While the negotiations of a new CBA for the NBA are still stuck in neutral, Philadelphia 76ers fans everywhere can take solace in the knowledge that head coach Doug Collins is not. Collins is known around the league as one of the most prepared, focused and motivated coaches—characteristics unlikely to vanish because of a labor dispute.
When the Philadelphia 76ers hired Collins, they knew he wasn't one to sit around in the event of a lockout. They knew he possessed the vision and the drive to turn around the once-proud franchise. But they could not have known he'd do it this quickly.
However, despite all of Collins' recent success, the Sixers have not yet returned to glory. There is still work to be done. There are goals that have yet to be set and accomplished. Here are just five examples of what might be on Collins' restless mind and to-do list.
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It's no secret Andre Iguodala is one of the key pieces of the Philadelphia 76ers franchise. And it's also no secret that he's been linked to more trade speculation than just about anyone...ever. Prior to the lockout, the rumors that Iguodala might be headed off to Golden State in exchange for dynamic scorer Monta Ellis were stronger than any other Iguodala rumor to date.
It seemed like only a matter of time before the "Other AI" was playing games on the other side of the country.
Fast forward to the present day, and the only thing keeping a relatively secure lid on the Iguodala trade rumors is the NBA labor dispute, which is preventing everyone in the front office from talking about trading anyone. If the fallout from the NFL lockout was any indication, it's a good bet that once the lockout is lifted, the basketball world is going to be anything but normal—it's going to be chaos.
Doug Collins needs to set a goal now for the Sixers' new management: the Iguodala situation needs to be resolved before the iron curtain lifts and pandemonium ensues. The Sixers need an action plan. It doesn't have to be as dramatic or far-reaching as ones used earlier this summer by the Eagles and the Flyers, but it needs to be in place.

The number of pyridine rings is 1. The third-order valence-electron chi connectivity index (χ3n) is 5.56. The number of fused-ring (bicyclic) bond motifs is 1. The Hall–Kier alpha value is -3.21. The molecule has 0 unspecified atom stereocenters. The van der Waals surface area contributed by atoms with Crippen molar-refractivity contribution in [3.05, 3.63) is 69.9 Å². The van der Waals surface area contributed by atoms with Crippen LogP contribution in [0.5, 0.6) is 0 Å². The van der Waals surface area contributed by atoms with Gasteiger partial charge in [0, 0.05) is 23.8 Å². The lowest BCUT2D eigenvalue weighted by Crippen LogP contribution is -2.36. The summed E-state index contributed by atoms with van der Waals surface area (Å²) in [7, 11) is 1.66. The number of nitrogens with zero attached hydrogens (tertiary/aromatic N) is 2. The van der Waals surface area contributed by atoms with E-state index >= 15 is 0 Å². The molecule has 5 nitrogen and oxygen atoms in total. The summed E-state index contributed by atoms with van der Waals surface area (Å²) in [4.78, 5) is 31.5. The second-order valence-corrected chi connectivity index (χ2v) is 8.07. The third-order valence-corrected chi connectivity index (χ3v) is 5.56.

If the team is going to trade Iguodala, they need to have a plan in place to trade him, and that plan needs to be passed along to the coaching staff. Collins needs to be prepared to dedicate additional time to working with Evan Turner and Thaddeus Young—the two players who stand to benefit the most from Iguodala's departure.
The key here is not whether Iguodala plays another game in Philadelphia—it's the decision to definitively resolve this situation and move forward. It's the elimination of a distraction, which is what all of this trade speculation has become for the team. For the Sixers to take the next step, they need to know the status of their star player's situation.
Collins should put that goal atop his offseason to-do list—if he hasn't already.
Regardless of how the Andre Iguodala situation ends, Doug Collins and the 76ers organization must continue to focus on developing the young core of Jrue Holiday, Thaddeus Young and Evan Turner. Of those three players, Holiday is the farthest along in his development and looks poised to become one of the NBA's elite point guards within the next two seasons.
Turner and Young are a different story. Both are incredibly talented players with high basketball IQs. Both have the potential to blossom into All-Star players at the NBA level. But both need individual attention, coaching and playing time in order for that to happen.
Collins must make it his mission this offseason—whenever it begins—to devote considerable time to helping his two young stars take the next steps. That may well mean staying after practice, hiring an additional coach or bringing them in on off-days to watch film, improve their shooting or master other facets of the game.